Pakistan awaits nod from Gulf states to unlock IMF loan

All eyes are on Saudi Arabia (KSA), UAE and Qatar to bail out struggling Pakistani economy

Mehtab Haider
A file photo of a man counting US dollar bills. Photo: AFP
A file photo of a man counting US dollar bills. Photo: AFP

  • IMF wants Pakistan to bridge gap of $6 billion.
  • Non-materialisation may result in Pakistan sliding into default.
  • IMF wants to find reasons why Pakistan’s bilateral partners are not willing to fullfill commitments.

ISLAMABAD: Pakistan is looking towards Gulf states that had promised to bridge the financing gap as the International Monetary Fund (IMF) seeks confirmation before approving the ninth review, reported The News.

As per the publication, the IMF's condition for Pakistan to bridge the gap of $6 billion is simply an attempt to ensure its credibility. Non-materialisation may result in Pakistan sliding into default.

Now, all eyes are on the Kingdom of Saudi Arabia (KSA), the UAE and Qatar to bail out Pakistan's struggling economy.

An official, who spoke to the publication on the condition of anonymity, said Pakistan has the only option to wait and pray for getting confirmation from bilateral partners from the Gulf region.

As per the report, the Fund was forced to put forth this condition on the negotiating table largely because representatives of these countries on the Executive Board had made commitments before the approval of the seventh and eighth reviews for providing financial assistance to Islamabad in different forms. These included additional deposits and investments.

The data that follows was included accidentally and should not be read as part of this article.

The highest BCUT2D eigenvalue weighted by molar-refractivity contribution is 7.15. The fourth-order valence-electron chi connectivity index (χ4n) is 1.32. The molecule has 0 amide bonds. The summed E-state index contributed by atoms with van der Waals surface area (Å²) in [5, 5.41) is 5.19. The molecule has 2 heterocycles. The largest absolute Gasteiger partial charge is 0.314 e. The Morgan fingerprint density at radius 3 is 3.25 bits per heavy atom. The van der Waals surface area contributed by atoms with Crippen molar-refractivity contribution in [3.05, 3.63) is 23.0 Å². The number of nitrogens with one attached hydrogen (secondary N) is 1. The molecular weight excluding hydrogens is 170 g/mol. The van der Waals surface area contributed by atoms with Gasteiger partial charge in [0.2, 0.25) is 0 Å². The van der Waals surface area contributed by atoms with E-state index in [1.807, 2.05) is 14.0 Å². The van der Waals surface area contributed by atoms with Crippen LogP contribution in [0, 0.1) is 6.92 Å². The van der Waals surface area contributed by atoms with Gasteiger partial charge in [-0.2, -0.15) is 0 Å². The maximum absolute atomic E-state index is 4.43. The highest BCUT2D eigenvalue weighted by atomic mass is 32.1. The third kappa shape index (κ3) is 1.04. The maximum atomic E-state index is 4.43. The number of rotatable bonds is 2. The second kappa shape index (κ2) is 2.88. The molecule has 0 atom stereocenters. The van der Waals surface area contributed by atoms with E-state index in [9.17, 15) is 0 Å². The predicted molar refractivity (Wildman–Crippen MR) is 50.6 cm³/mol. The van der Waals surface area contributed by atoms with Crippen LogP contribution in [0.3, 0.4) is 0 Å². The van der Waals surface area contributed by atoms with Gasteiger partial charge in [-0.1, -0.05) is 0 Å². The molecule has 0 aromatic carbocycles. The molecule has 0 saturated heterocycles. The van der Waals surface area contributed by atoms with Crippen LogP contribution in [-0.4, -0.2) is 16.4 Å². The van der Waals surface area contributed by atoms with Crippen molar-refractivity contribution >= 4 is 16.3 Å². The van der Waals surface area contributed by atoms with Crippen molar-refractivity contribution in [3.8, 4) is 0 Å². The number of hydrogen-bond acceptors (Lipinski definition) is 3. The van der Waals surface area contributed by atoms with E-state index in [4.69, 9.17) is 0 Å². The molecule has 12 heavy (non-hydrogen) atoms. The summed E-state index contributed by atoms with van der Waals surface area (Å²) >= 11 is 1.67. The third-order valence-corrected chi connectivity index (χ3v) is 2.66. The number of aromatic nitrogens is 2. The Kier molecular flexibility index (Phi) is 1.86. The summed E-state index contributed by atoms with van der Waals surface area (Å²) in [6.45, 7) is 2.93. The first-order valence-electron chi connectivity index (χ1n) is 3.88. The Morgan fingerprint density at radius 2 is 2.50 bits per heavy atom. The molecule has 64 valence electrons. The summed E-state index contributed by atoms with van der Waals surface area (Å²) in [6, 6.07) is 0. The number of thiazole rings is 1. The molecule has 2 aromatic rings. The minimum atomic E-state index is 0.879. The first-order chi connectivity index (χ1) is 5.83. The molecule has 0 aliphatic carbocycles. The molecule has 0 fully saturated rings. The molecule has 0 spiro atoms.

However, they failed to materialise their commitments despite several months passing in the current fiscal year.

“In such a scenario, the IMF has placed the ball in Pakistan’s court for securing 100% commitment from bilateral partners before moving towards the signing of Staff Level Agreement (SLA),” sources confirmed to The News on Thursday.

The Fund has informed Islamabad that its credibility would also be at stake if the staff-level agreement is finalsied and Pakistan fails to materlise its commitment from the bilateral partners, it might slide the country into the default zone.

As per the publication, the Fund wants to find the reasons why Pakistan’s bilateral partners are not willing to fullfill their earlier commitments. In such circumstances, the nod of Saudi Arabia, the UAE and Qatar can only help Islamabad in striking a staff-level agreement, said the sources.

Only China had come forward to rescue Islamabad by fulfilling its commitments on the re-financing of its commercial loans as well as the rollover of its SAFE deposits. Pakistan had made a request to roll over SAFE deposits of $2 billion that would mature next week.

Chinese funds

Meanwhile, Finance Minister Ishaq Dar on Thursday announced that documentation for the disbursement of a $500 million commercial loan from the Industrial and Commercial Bank of China (ICBC) had been completed for the release of funds.

“Out of Chinese ICBC’s approved rollover facility of $1.3 billion (which was earlier repaid by Pakistan in recent months), documentation for second disbursement of $500 million has been completed by the Finance Ministry for release of funds to the State Bank of Pakistan,” Ishaq Dar tweeted.

Chinese commercial banks, including China Development Bank (CDB) and ICBC, had already re-financed commercial loans of $700 million and $500 million respectively in the recent past. Now, another installment of $500 million will be re-financed either on Friday (today) or next week. After getting re-financing of $500 million from the ICBC soon, there will be total re-financed commercial loans of $1.7 billion.

There was a total of $2 billion in commercial loans which were repaid by Pakistan a few months back, and there was a commitment from China its commercial banks would re-finance its loans.

“Now it is expected the last installment of $300 million commercial loan from the ICBC will be re-financed in the coming weeks,” said the sources.